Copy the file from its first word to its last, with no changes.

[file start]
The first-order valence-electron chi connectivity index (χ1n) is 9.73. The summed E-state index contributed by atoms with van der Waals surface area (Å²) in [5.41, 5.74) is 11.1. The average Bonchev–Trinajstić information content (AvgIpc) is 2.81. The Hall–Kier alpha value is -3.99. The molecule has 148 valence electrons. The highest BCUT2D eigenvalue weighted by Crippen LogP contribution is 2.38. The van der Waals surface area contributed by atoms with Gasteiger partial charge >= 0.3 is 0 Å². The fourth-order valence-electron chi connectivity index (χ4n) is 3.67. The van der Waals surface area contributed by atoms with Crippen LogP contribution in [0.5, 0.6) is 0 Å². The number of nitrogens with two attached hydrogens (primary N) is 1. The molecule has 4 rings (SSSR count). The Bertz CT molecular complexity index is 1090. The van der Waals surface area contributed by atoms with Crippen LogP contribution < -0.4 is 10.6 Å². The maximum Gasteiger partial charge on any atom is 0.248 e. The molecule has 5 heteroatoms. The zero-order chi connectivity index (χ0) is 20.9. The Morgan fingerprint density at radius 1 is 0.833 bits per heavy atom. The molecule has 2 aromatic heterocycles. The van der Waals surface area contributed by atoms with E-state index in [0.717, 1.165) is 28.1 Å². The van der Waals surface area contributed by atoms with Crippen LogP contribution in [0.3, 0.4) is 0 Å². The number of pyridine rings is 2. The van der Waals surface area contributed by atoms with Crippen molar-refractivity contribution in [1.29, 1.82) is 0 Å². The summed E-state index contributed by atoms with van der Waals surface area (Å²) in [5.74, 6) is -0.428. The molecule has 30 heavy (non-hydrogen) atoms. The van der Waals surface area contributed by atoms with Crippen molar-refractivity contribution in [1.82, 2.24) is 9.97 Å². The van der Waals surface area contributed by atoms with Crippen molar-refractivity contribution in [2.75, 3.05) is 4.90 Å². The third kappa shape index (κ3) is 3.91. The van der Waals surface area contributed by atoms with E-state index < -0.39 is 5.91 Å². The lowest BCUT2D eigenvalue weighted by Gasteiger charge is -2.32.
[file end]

The first-order valence-electron chi connectivity index (χ1n) is 9.73. The summed E-state index contributed by atoms with van der Waals surface area (Å²) in [5.41, 5.74) is 11.1. The average Bonchev–Trinajstić information content (AvgIpc) is 2.81. The Hall–Kier alpha value is -3.99. The molecule has 148 valence electrons. The highest BCUT2D eigenvalue weighted by Crippen LogP contribution is 2.38. The van der Waals surface area contributed by atoms with Gasteiger partial charge >= 0.3 is 0 Å². The fourth-order valence-electron chi connectivity index (χ4n) is 3.67. The van der Waals surface area contributed by atoms with Crippen LogP contribution in [0.5, 0.6) is 0 Å². The number of nitrogens with two attached hydrogens (primary N) is 1. The molecule has 4 rings (SSSR count). The Bertz CT molecular complexity index is 1090. The van der Waals surface area contributed by atoms with Crippen LogP contribution < -0.4 is 10.6 Å². The maximum Gasteiger partial charge on any atom is 0.248 e. The molecule has 5 heteroatoms. The zero-order chi connectivity index (χ0) is 20.9. The Morgan fingerprint density at radius 1 is 0.833 bits per heavy atom. The molecule has 2 aromatic heterocycles. The van der Waals surface area contributed by atoms with E-state index in [0.717, 1.165) is 28.1 Å². The van der Waals surface area contributed by atoms with Crippen LogP contribution in [0.3, 0.4) is 0 Å². The number of pyridine rings is 2. The van der Waals surface area contributed by atoms with Crippen molar-refractivity contribution in [1.29, 1.82) is 0 Å². The summed E-state index contributed by atoms with van der Waals surface area (Å²) in [5.74, 6) is -0.428. The molecule has 30 heavy (non-hydrogen) atoms. The van der Waals surface area contributed by atoms with Crippen molar-refractivity contribution in [1.82, 2.24) is 9.97 Å². The van der Waals surface area contributed by atoms with Crippen molar-refractivity contribution in [2.75, 3.05) is 4.90 Å². The third kappa shape index (κ3) is 3.91. The van der Waals surface area contributed by atoms with E-state index < -0.39 is 5.91 Å². The lowest BCUT2D eigenvalue weighted by Gasteiger charge is -2.32.